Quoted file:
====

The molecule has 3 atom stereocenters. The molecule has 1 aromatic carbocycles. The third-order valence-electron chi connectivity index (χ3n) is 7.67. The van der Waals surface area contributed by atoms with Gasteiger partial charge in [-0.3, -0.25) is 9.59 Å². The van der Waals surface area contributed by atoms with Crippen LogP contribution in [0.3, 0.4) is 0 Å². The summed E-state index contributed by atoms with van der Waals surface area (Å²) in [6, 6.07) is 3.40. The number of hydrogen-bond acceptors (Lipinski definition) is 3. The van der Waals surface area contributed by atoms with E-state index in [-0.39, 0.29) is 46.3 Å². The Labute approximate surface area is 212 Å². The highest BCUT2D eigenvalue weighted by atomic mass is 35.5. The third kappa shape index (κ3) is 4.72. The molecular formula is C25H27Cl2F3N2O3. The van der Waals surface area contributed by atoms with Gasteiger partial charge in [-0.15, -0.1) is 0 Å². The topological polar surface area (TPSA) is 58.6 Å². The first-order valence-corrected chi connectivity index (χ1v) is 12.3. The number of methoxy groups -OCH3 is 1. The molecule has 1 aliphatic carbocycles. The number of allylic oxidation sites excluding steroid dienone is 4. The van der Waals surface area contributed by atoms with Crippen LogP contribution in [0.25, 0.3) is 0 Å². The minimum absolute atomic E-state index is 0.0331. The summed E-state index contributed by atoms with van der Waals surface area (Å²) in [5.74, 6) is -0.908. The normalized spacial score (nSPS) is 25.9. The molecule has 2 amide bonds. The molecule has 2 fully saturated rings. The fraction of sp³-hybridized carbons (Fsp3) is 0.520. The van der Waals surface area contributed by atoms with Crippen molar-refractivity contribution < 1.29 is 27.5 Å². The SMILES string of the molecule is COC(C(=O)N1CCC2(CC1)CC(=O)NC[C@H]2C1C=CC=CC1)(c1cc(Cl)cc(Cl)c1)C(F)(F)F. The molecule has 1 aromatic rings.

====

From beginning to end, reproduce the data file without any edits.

The molecule has 3 atom stereocenters. The molecule has 1 aromatic carbocycles. The third-order valence-electron chi connectivity index (χ3n) is 7.67. The van der Waals surface area contributed by atoms with Gasteiger partial charge in [-0.3, -0.25) is 9.59 Å². The van der Waals surface area contributed by atoms with Crippen LogP contribution in [0.3, 0.4) is 0 Å². The summed E-state index contributed by atoms with van der Waals surface area (Å²) in [6, 6.07) is 3.40. The number of hydrogen-bond acceptors (Lipinski definition) is 3. The van der Waals surface area contributed by atoms with E-state index in [-0.39, 0.29) is 46.3 Å². The Labute approximate surface area is 212 Å². The highest BCUT2D eigenvalue weighted by atomic mass is 35.5. The third kappa shape index (κ3) is 4.72. The molecular formula is C25H27Cl2F3N2O3. The van der Waals surface area contributed by atoms with Gasteiger partial charge in [-0.15, -0.1) is 0 Å². The topological polar surface area (TPSA) is 58.6 Å². The first-order valence-corrected chi connectivity index (χ1v) is 12.3. The number of methoxy groups -OCH3 is 1. The molecule has 1 aliphatic carbocycles. The number of allylic oxidation sites excluding steroid dienone is 4. The van der Waals surface area contributed by atoms with Crippen LogP contribution in [0.25, 0.3) is 0 Å². The minimum absolute atomic E-state index is 0.0331. The summed E-state index contributed by atoms with van der Waals surface area (Å²) in [5.74, 6) is -0.908. The normalized spacial score (nSPS) is 25.9. The molecule has 2 amide bonds. The molecule has 2 fully saturated rings. The fraction of sp³-hybridized carbons (Fsp3) is 0.520. The van der Waals surface area contributed by atoms with Crippen molar-refractivity contribution < 1.29 is 27.5 Å². The SMILES string of the molecule is COC(C(=O)N1CCC2(CC1)CC(=O)NC[C@H]2C1C=CC=CC1)(c1cc(Cl)cc(Cl)c1)C(F)(F)F. The molecule has 1 aromatic rings.